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Respiratory Syncytial Virus (RSV) Symptoms and Causes

written by Tessa Chatham Registered Nurse Written by Tessa Chatham Registered Nurse
Tessa Chatham Registered Nurse

Tessa Chatham Registered Nurse

Tessa is a MSN prepared Registered Nurse with 10 years of critical care experience in healthcare. When not practicing clinical nursing, she enjoys academic writing and is passionate about helping those affected by medical aliments live healthy lives.

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August 24, 2021 Read Time - 6 minutes

What is Respiratory Syncytial Virus?

Respiratory Syncytial Virus (RSV) is a common respiratory tract illness caused by a virus. RSV has a typical seasonality, that is, it usually follows consistent infection outbreaks during the year. These outbreaks normally occur from October or November until April or May, with a peak season in January or February. 

Respiratory Syncytial Virus is a nonsegmented, negative-strand ribonucleic acid (RNA) virus and is a member of the Paramyxoviridae family. There are two types of RSV, type A and type B, which are simultaneously present in most outbreaks although subtype A typically causes more severe illness than type B. Dominant strains shift with each season and the dominant strains account for the most frequent infections. 

Respiratory Syncytial Virus is the most common cause of lower respiratory tract infections in children younger than 5 years old. Almost all children are infected with RSV by the time they are 2 years old. RSV can also cause illness in older adults and those who are immunocompromised.

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Respiratory Syncytial Virus Transmission and Infection

Transmission of Respiratory Syncytial Virus is done by direct contact of virus-containing secretions from the nose or mouth. RSV can survive several hours on hands and fomites (clothes, utensils, and furniture). Infection is caused by droplet particles which are exhaled into the air by breathing, coughing or sneezing. These droplets can be carried on the hands, which can then be transmitted into the nose, mouth, or eyes. Someone becomes infected after touching their eye, nose or mouth with the virus.

Respiratory Syncytial Virus is particularly contagious during the 3-to-7-day period a person has symptoms. RSV infections are contagious, on average, on day 2 to day 8 with the longest incubation period observed up to 4 weeks. Infants and people with weakened immune systems may remain contagious longer than the average person.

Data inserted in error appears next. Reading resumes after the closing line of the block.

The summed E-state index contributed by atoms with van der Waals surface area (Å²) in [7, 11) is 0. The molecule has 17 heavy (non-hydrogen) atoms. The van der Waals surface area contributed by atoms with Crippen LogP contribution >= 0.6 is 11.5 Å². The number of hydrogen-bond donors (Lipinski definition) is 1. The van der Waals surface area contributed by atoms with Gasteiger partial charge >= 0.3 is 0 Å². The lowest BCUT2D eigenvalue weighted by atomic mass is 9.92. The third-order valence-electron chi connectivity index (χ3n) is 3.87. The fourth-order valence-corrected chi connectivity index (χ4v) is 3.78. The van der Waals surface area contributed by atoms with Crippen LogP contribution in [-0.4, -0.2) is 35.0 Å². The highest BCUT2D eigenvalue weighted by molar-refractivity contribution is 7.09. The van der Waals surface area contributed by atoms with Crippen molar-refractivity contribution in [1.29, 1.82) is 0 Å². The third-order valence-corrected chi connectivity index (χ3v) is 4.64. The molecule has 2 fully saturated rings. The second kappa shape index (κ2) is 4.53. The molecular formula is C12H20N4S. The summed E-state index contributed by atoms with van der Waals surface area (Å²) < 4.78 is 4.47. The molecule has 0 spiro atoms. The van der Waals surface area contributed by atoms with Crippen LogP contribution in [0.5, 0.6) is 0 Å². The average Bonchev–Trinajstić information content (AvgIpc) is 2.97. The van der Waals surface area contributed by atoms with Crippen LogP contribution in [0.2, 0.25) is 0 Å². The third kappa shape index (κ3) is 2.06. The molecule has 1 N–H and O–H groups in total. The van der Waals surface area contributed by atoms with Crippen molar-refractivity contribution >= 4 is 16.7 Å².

In one study, 42% of individuals were asymptomatic with the Respiratory Syncytial Virus virus, which may increase transmission rates. Virtually all individuals will be infected with RSV by the age of two, while interestingly, previous infection of RSV does not appear to protect against reinfection, even in patients with high immunity cell markers.

Respiratory Syncytial Virus infection can last several days. It takes between 2 to 8 days from the time a person is exposed to RSV to show symptoms. Symptoms then last on average 3 to 7 days while most children and adults recover fully in one to 2 weeks.

RSV Causes and Preventions

Respiratory Syncytial Virus causes acute respiratory illness in persons of all ages, but mostly infects children aged 2 and younger. Hospitalization among children is the highest for those less than 6 months old. Some 57,000 children under the age of 5 require hospitalization care due to RSV each year in the United States.

Healthy adults are infected with Respiratory Syncytial Virus repeatedly throughout their lives and typically have symptoms restricted to the upper respiratory tract. Among adults, about 177,000 older adults are hospitalized each year for RSV. Adults often transmit RSV to children, which is why it is important not to visit young children when you feel ill.

The following are people most at risk for severe RSV illness.

  • Infants younger than 6 months of age
  • Infants born during RSV season
  • Infants who attend daycare
  • Infants with older siblings
  • Infants with underlying lung disease or who were born prematurely (before 35 weeks gestation)
  • Adults with asthma, cardiopulmonary disease, or chronic pulmonary disease
  • Adults who are institutionalized

Prevention measures are used to combat the transmission and infection of Respiratory Syncytial Virus. Hand washing is the most important prevention measure. Contact precautions, such as wiping down surfaces with a cleaning agent, also helps slow the spread of RSV. 

Other prevention measures to reduce the risk of RSV include:

  • Avoid smoking in the child’s home (smoking increases the risk of respiratory illnesses).
  • Wash hands frequently with soap and water for 20 seconds.